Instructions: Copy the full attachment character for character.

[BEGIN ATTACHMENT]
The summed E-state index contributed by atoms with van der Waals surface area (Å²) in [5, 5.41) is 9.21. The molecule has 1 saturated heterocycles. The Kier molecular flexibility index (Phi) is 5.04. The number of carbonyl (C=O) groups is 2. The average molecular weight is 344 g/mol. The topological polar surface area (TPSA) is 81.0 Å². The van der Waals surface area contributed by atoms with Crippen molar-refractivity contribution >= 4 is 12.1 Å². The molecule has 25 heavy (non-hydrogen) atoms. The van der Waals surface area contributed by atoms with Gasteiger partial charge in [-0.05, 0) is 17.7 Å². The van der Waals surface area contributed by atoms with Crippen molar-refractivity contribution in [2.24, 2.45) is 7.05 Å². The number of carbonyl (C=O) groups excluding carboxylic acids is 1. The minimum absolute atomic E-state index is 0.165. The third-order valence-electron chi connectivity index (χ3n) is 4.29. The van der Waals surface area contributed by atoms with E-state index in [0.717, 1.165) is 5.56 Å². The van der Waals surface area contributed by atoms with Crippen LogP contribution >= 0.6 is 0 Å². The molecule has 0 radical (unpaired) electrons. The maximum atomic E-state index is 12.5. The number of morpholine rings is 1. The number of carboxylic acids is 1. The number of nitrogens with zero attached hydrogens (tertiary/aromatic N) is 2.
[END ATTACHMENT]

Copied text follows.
The summed E-state index contributed by atoms with van der Waals surface area (Å²) in [5, 5.41) is 9.21. The molecule has 1 saturated heterocycles. The Kier molecular flexibility index (Phi) is 5.04. The number of carbonyl (C=O) groups is 2. The average molecular weight is 344 g/mol. The topological polar surface area (TPSA) is 81.0 Å². The van der Waals surface area contributed by atoms with Crippen molar-refractivity contribution >= 4 is 12.1 Å². The molecule has 25 heavy (non-hydrogen) atoms. The van der Waals surface area contributed by atoms with Gasteiger partial charge in [-0.05, 0) is 17.7 Å². The van der Waals surface area contributed by atoms with Crippen molar-refractivity contribution in [2.24, 2.45) is 7.05 Å². The number of carbonyl (C=O) groups excluding carboxylic acids is 1. The minimum absolute atomic E-state index is 0.165. The third-order valence-electron chi connectivity index (χ3n) is 4.29. The van der Waals surface area contributed by atoms with E-state index in [0.717, 1.165) is 5.56 Å². The van der Waals surface area contributed by atoms with Crippen LogP contribution >= 0.6 is 0 Å². The molecule has 0 radical (unpaired) electrons. The maximum atomic E-state index is 12.5. The number of morpholine rings is 1. The number of carboxylic acids is 1. The number of nitrogens with zero attached hydrogens (tertiary/aromatic N) is 2.